Health: Cyclists need to be more considerate
Last February, when in Nelson, I bumped into Conservation Minister, Dr Nick Smith. I was cycling around the city while he was out and about meeting with his constituents.
After briefly chatting about Accident Compensation (Dr Smith was once the Minister for ACC and I was the ACC's National Coordinator of Sport and Recreation Safety during its early days), Dr Smith changed the topic of discussion to the Heaphy Track, saying that a number of his constituents were unhappy about his extending the season of mountain bike access to the track.
I have walked the Heaphy Track twice now and my daughter, Mary-Ann, worked two seasons on the track as a porter. Our plan, now, is to cycle the track. When we do that, we will spend money on transport, lots of food and comfortable accommodation. Ageing "Baby-Boomers" are bigger spenders than your usual back-packers. The local bike shops will do well out of us, as well, because offroad cycling involves a lot of mechanical wear and tear.
I said to Dr Smith that I am now 60 and, thank goodness, I am still in good health, including my joints being in good nick. I put my healthy joints partly down to striking a balance between walking, running and cycling. Cycling is very easy on the joints - so long as you stay upright! Nowadays, I keep the running and walking to relatively short distances and without the heavy loading of huge back packs. I use cycling for the long, hard stuff, including carrying the heavy loads. It seems to be working and our cycling holidays exploring New Zealand and the Pacific Islands are a relaxing pleasure, rather than being a joint-grinding slog.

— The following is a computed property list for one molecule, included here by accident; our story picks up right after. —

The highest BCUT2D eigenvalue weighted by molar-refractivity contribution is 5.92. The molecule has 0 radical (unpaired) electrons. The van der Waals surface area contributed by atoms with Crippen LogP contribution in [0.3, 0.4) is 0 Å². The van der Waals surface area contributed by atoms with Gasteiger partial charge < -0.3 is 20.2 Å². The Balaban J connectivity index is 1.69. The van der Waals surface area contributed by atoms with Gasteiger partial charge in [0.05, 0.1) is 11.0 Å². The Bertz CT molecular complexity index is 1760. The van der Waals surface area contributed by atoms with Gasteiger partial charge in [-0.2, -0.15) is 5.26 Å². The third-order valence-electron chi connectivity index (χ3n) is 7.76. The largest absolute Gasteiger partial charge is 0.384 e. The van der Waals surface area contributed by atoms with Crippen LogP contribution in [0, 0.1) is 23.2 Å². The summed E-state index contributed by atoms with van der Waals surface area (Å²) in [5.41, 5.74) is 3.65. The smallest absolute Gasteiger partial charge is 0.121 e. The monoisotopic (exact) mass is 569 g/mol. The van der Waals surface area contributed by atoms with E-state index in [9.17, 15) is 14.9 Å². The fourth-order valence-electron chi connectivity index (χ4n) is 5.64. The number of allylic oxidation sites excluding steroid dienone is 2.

With the burgeoning population of "oldies" who are no longer content with the prospect of retirement in the rocking chair, preferring, instead, to explore the Great Outdoors, the demand is growing for more leisurely options, other than the traditional hike with a 20kg pack. These options include hiring a strong, young person, like my daughter, to be their "mule", or to ride a full suspension mountain bike (the "lazy Boy" option).
Dr smith agreed, while pointing out that his cycling skills were "limited", hinting that the hired mule option might be the safer for him. He's right: Cycling is not for everyone!
Cycling trails are lacing their way around most of New Zealand. There are now so many that I wonder if I will ever get to explore them all - they are being built faster than we can ride them!
Trails that are graded for cycling are perfect for walking. The only issue is the safe coexistence between cyclists and walkers on narrow, winding tracks. I think it comes down to being considerate of other track users and recognising that walkers and cyclists are actually one and the same, with common goals, rather than being opponents.
For the cyclist, this means slowing down, or stopping to let walkers past and taking great care when negotiating blind corners. Walkers are easily startled. A bell would be handy, if not compulsory, when riding shared trails.
Dr Smith said that he was not about to backtrack on his decision to extend the Heaphy Track's mountain bike season because the benefits far outweighed the negatives. I agreed - of course!